Saturday, November 30, 2013

UFO & Alien Visitation 'Trace Cases'

The show examines evidence of what ufology calls "trace cases", where physical material from a strange encounter is analyzed to determine if it is evidence of an alien contact.

An extraterrestrial civilization may choose to communicate with humanity by means of artifacts or probes rather than by radio, for various reasons. While probes may take a long time to reach the Solar System, once there they would be able to hold a sustained dialogue that would be impossible using radio from hundreds or thousands of light-years away. Radio would be completely unsuitable for surveillance and continued monitoring of a civilization, and should an extraterrestrial civilization wish to perform these activities on humanity, artifacts may be the only option other than to send large, crewed spacecraft to the Solar System.

Although faster-than-light travel is being seriously considered by physicists including Miguel Alcubierre and Michio Kaku, Tough speculates that the enormous amount of energy required to achieve such speeds under currently proposed mechanisms means that robotic probes traveling at conventional speeds will still have an advantage for various applications. 2013 research at NASA's Johnson Space Center, however, shows that faster-than-light travel with the Alcubierre drive requires dramatically less energy than previously thought, needing only about 1 metric ton of mass-energy to move a spacecraft at 10 times the speed of light, in contrast to previous estimates that stated that only a Jupiter-mass object would contain sufficient energy to power a faster-than-light spacecraft.[note 1]

According to Tough, an extraterrestrial civilization might want to send various types of information to humanity by means of artifacts, such as an Encyclopædia Galactica, containing the wisdom of countless extraterrestrial cultures, or perhaps an invitation to engage in diplomacy with them. A civilization that sees itself on the brink of decline might use the abilities it still possesses to send probes throughout the galaxy, with its cultures, values, religions, sciences, technologies, and laws, so that they may not die along with their civilization.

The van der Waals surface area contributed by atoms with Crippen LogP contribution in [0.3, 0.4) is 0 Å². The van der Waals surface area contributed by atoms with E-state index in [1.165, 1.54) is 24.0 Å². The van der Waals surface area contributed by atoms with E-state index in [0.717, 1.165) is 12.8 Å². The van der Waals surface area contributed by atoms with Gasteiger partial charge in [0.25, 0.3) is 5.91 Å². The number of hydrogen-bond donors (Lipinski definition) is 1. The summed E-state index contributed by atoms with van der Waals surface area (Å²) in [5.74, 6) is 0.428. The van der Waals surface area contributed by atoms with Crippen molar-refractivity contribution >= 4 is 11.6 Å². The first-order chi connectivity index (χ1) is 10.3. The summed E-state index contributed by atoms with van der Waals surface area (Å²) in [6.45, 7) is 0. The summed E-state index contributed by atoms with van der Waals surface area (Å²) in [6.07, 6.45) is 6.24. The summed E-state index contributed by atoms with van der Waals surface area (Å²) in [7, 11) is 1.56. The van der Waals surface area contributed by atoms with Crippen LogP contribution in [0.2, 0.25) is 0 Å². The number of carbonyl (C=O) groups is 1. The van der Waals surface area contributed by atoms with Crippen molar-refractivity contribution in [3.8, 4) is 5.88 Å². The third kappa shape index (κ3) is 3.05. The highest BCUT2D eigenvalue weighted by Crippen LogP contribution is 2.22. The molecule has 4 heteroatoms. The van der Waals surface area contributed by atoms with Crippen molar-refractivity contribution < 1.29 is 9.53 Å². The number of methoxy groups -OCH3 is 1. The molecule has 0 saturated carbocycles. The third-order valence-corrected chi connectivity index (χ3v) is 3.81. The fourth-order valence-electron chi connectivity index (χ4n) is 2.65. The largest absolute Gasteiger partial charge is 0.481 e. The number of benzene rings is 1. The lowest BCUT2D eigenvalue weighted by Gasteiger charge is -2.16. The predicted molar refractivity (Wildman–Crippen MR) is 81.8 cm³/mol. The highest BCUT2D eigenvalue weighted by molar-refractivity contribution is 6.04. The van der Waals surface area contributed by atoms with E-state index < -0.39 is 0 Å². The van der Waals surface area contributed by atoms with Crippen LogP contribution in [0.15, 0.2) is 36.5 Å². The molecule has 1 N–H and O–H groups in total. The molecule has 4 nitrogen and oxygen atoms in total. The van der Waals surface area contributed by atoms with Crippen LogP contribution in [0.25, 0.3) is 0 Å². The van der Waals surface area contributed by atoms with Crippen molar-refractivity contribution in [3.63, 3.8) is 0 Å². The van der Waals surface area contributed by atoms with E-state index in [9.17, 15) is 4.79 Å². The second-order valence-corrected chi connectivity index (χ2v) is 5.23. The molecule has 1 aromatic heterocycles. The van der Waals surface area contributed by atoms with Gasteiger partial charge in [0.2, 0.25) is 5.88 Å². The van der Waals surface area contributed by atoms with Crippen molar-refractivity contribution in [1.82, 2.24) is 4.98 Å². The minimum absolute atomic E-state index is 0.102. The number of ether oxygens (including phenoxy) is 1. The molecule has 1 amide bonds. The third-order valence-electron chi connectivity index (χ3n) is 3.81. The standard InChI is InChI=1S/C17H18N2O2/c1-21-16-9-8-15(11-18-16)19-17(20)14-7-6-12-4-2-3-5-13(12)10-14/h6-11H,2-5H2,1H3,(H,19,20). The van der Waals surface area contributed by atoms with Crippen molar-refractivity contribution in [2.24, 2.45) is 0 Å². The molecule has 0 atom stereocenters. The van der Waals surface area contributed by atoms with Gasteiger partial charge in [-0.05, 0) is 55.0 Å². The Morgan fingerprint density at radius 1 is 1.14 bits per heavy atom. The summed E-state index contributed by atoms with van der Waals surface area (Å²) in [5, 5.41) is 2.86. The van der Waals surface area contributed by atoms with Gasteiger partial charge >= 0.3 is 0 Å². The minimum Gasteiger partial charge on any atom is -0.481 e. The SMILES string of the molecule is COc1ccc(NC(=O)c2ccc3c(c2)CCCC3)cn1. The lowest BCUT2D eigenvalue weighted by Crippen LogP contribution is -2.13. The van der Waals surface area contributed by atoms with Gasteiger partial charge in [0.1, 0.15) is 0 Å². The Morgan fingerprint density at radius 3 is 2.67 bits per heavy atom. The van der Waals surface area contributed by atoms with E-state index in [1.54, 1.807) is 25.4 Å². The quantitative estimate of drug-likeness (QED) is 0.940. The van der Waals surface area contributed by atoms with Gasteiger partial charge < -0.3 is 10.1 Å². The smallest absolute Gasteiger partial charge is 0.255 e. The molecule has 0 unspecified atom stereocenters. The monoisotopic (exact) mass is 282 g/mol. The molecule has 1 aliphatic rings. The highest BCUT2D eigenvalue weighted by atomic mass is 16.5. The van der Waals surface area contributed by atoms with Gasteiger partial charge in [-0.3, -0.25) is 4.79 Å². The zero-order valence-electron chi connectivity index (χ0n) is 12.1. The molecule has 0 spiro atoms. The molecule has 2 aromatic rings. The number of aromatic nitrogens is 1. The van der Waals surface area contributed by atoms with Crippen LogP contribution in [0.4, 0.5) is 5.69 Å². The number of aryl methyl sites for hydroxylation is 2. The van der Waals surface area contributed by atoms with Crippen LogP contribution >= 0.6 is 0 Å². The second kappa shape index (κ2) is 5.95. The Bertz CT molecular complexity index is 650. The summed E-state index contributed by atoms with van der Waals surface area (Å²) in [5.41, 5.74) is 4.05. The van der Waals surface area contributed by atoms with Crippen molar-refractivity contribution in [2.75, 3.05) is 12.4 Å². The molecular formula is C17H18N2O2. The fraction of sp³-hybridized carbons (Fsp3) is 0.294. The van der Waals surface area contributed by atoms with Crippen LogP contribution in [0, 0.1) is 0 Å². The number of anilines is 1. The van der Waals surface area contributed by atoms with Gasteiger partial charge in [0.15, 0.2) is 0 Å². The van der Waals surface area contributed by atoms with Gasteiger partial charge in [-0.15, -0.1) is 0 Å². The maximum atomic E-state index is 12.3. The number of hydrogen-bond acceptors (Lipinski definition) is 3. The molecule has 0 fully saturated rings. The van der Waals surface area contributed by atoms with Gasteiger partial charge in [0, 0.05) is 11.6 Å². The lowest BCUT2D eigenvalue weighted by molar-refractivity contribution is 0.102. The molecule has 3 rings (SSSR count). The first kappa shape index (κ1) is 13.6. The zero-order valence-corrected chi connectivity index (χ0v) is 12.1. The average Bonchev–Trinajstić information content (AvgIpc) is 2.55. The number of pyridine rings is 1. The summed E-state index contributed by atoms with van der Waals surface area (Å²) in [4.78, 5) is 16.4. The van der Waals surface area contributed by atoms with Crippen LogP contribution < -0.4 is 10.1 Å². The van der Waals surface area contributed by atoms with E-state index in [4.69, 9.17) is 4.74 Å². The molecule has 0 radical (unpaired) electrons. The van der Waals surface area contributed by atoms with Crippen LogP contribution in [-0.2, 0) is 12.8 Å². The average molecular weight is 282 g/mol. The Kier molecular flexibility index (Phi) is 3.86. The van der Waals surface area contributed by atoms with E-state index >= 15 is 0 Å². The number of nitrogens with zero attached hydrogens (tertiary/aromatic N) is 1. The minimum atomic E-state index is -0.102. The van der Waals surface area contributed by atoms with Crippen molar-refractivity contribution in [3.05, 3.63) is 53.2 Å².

Freitas finds numerous reasons why interstellar probes may be a preferred method of communication among extraterrestrial civilizations wishing to make contact with Earth. A civilization aiming to learn more about the distribution of life within the galaxy might, he speculates, send probes to a large number of star systems, rather than using radio, as one cannot ensure a response by radio but can (he says) ensure that probes will return to their sender with data on the star systems they survey. Furthermore, probes would enable the surveying of non-intelligent populations, or those not yet capable of space navigation (like humans before the 20th century), as well as intelligent populations that might not wish to provide information about themselves and their planets to extraterrestrial civilizations. In addition, the greater energy required to send living beings rather than a robotic probe would, according to Michaud, be only used for purposes such as a one-way migration.

Freitas points out that probes, unlike the interstellar radio waves commonly targeted by SETI searches, could store information for long, perhaps geological, timescales, and could emit strong radio signals unambiguously recognizable as being of intelligent origin, rather than being dismissed as a UFO or a natural phenomenon. Probes could also modify any signal they send to suit the system they were in, which would be impossible for a radio transmission originating from outside the target star system. Moreover, the use of small robotic probes with widely distributed beacons in individual systems, rather than a small number of powerful, centralized beacons, would provide a security advantage to the civilization using them. Rather than revealing the location of a radio beacon powerful enough to signal the whole galaxy and risk such a powerful device being compromised, decentralized beacons installed on robotic probes need not reveal any information that an extraterrestrial civilization prefers others not to have.

Given the age of the Milky Way galaxy, an ancient extraterrestrial civilization may have existed and sent probes to the Solar System millions or even billions of years before the evolution of Homo sapiens. Thus, a probe sent may have been nonfunctional for millions of years before humans learn of its existence. Such a "dead" probe would not pose an imminent threat to humanity, but would prove that interstellar flight is possible. However, if an active probe were to be discovered, humans would react much more strongly than they would to the discovery of a probe that has long since ceased to function.